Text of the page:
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Vets, families, officials commemorate Veterans Day at Fort Vancouver National Historic Site

By , Columbian staff writer
Published:
8 Photos
Kyle Borneman, left, 14, of the Lewis and Clark Young Marines greets World War II veteran Wilbert Kalmbach of Camas, 94, following the Veterans Day Ceremony at the Fort Vancouver Artillery Barracks on Thursday afternoon, Nov. 11, 2021. Kalmbach served his country in the Phillipines during WWII.
Kyle Borneman, left, 14, of the Lewis and Clark Young Marines greets World War II veteran Wilbert Kalmbach of Camas, 94, following the Veterans Day Ceremony at the Fort Vancouver Artillery Barracks on Thursday afternoon, Nov. 11, 2021. Kalmbach served his country in the Phillipines during WWII. (Amanda Cowan/The Columbian) Photo Gallery

Fred Steppe served in three wars: World War II, Korea and Vietnam. Veterans Day is especially meaningful for this Vancouver resident.

Steppe was just one of the numerous veterans, family members, elected officials and active military members at the Artillery Barracks at the Fort Vancouver National Historic Site for a Veterans Day commemoration on Thursday.

“This (event) is because we’re all family and we all care about our country,” Steppe said.

While Fort Vancouver usually holds a parade on Veterans Day, this year’s event was held at the barracks to accommodate pandemic guidelines. The celebration was hosted by The Historic Trust and the Community Military Appreciation Committee, and featured Vancouver Mayor Anne McEnerny-Ogle, U.S. 3rd District Rep. Jaime Herrera Beutler, R-Battle Ground, along with musical performances and military displays.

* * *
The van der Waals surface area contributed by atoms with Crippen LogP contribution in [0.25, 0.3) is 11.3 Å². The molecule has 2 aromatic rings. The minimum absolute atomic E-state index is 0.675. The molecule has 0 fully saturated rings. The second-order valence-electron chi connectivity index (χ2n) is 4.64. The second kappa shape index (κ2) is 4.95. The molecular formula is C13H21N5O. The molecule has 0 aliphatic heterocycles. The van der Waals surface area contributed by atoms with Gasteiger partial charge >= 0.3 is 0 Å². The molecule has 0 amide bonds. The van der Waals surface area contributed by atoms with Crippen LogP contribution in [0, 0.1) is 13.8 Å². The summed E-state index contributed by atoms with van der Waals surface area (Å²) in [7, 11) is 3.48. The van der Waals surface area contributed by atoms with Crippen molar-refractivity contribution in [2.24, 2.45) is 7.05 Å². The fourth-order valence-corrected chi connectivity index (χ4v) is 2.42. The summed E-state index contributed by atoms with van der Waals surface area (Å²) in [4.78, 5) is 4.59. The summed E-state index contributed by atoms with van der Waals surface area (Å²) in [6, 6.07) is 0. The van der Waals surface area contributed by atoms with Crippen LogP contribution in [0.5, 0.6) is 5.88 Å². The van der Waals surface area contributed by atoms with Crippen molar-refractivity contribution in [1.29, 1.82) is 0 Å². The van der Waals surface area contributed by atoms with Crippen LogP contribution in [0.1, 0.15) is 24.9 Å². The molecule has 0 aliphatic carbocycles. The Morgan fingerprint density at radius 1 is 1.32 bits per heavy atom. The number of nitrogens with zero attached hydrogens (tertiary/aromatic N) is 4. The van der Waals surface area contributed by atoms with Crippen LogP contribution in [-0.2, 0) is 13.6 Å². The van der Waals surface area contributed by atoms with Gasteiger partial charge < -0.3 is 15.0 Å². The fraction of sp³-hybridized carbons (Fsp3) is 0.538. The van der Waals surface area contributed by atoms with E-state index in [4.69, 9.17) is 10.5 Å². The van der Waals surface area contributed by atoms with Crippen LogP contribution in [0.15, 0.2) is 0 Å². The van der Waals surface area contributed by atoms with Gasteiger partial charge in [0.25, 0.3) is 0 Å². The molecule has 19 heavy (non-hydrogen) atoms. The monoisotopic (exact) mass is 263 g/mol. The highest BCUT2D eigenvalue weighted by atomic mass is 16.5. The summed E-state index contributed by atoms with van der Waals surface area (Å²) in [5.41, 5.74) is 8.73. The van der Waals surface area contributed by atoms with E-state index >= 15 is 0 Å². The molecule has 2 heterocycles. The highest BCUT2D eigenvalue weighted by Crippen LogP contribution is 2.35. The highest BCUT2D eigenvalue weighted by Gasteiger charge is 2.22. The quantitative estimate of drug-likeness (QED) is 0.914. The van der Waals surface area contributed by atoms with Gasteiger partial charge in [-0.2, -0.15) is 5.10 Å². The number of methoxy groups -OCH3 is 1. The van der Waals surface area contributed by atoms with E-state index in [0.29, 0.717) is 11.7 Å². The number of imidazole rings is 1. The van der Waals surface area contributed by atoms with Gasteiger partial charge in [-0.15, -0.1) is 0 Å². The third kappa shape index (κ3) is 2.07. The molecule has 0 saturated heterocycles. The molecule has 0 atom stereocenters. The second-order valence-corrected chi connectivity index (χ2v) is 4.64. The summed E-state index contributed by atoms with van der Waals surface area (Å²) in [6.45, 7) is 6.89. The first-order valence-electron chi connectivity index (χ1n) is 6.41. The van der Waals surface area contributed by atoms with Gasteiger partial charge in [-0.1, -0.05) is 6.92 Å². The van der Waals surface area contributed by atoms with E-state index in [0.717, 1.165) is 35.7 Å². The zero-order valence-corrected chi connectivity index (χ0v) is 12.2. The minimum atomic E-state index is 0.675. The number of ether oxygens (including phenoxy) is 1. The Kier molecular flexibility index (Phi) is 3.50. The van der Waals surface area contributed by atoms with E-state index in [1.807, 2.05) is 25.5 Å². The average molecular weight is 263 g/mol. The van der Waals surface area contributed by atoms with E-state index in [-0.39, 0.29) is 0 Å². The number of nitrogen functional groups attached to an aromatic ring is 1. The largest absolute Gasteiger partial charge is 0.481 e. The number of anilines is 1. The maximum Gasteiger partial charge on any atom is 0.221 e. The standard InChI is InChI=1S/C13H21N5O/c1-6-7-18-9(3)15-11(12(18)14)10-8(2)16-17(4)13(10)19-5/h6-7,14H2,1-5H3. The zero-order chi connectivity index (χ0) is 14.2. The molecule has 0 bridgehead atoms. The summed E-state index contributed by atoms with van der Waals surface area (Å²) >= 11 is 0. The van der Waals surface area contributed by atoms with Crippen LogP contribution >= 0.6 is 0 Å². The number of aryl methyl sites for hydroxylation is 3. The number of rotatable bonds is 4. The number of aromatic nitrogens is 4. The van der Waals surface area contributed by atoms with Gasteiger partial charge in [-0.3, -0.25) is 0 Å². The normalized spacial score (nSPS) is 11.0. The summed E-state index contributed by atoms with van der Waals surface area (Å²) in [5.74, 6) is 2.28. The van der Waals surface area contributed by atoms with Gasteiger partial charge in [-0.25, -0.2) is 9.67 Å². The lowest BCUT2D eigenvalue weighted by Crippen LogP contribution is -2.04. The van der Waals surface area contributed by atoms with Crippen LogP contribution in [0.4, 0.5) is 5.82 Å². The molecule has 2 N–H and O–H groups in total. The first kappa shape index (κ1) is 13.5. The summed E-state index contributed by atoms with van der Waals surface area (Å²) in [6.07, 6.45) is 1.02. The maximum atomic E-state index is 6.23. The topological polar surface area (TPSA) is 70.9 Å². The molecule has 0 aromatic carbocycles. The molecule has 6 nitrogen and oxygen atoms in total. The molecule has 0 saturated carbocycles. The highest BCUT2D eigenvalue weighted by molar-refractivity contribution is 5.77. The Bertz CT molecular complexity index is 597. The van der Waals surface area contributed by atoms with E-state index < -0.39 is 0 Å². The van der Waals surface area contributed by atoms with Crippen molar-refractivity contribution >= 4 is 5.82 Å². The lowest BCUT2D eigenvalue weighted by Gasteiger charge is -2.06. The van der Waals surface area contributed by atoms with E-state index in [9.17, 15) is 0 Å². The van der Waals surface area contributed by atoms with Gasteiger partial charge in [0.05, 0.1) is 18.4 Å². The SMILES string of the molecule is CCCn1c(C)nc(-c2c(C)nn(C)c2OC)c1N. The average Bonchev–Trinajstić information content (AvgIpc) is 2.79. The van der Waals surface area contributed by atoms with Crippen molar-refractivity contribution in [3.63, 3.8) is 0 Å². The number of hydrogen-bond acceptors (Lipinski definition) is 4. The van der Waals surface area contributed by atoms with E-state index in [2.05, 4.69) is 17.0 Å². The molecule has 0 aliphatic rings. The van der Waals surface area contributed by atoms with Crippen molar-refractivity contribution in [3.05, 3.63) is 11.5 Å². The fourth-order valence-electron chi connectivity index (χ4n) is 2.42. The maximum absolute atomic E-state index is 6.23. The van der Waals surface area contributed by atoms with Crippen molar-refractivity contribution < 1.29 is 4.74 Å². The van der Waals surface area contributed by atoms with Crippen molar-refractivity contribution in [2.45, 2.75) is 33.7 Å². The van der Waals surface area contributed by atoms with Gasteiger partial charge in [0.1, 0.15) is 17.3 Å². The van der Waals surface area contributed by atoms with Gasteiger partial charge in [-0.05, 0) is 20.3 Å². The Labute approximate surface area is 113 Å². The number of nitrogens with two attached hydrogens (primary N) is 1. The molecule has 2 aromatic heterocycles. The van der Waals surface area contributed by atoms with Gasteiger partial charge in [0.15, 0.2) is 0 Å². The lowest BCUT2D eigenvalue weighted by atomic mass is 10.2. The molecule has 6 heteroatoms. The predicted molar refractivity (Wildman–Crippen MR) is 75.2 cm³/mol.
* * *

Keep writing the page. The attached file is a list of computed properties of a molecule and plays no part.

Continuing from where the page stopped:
“I appreciate everything and those who were interested in helping me along in life, all of the veterans have given so much, and all those who supported them in the factories, building the ships and planes — the Rosie the Riveters — when the dust settles, we’re family that support and care for each other,” Steppe said.

The free public event was focused on celebrating and honoring all who have served in past wars as well as during peacetime.

“The military men and women who have served and protected the United States come from all walks of life,” McEnerny-Ogle said, adding they are our parents, our children, grandparents and grandchildren, aunts, uncles and neighbors.

She said what is important to remember is that these veterans are all around us.

Herrera Beutler spoke about the sacrifices so many have made to protect the country, and the example she said was set by Revolutionary War hero Nathan Hale.

After being captured by the British, Hale was executed. Prior to his execution, Hale reportedly said, “I only regret that I have but one life to lose for my country.”

“Those are profound words, and I know many of you here feel those words on a deep and personal level. You all know what it’s like to serve and you all know what sacrifices you’re willing to make,” Herrera Beutler said.

Herrera Beutler also thanked the Community Military Appreciation Committee for the work they do in making events like the Veterans Day celebration possible.

“I want to replicate, in a bottle, the magic that you all have put together with your leadership,” Herrera Beutler said. “That coordination is not easy … it’s a herculean task and you all do it.”

Vancouver Assistant Police Chief Troy Price was also a guest speaker. Price, who is African American, spoke of the struggles people of color faced in being allowed to fight for their country.

Price recounted the story of Gilbert Johnson, a Black man born in 1905 who first enlisted in the U.S. Army. After completing his term in the Army, Johnson then joined the U.S. Navy. Later, the U.S. Marine Corps began accepting Black troops, so Johnson joined them as well, despite losing his previously earned rank.

“Here he is a 15-year veteran … and he’s only a private,” Price said. “He served honorably and led 23 combat missions in Guam. But it was only after he convinced his superiors that Black soldiers should get that opportunity to fight, too.”

Johnson understood what duty was all about, Price said, adding that is what veterans understand.

The Historic Trust is currently featuring an exhibit titled “Fighting for the Right to Fight: African American Experiences in WWII” in the Artillery Barracks through Jan. 15.

The day’s events were closed out with a ceremonial release of 50 doves, one to represent each state.

“Today was a beautiful honor for those men and women who did so much to preserve and help promote our country,” Steppe said.

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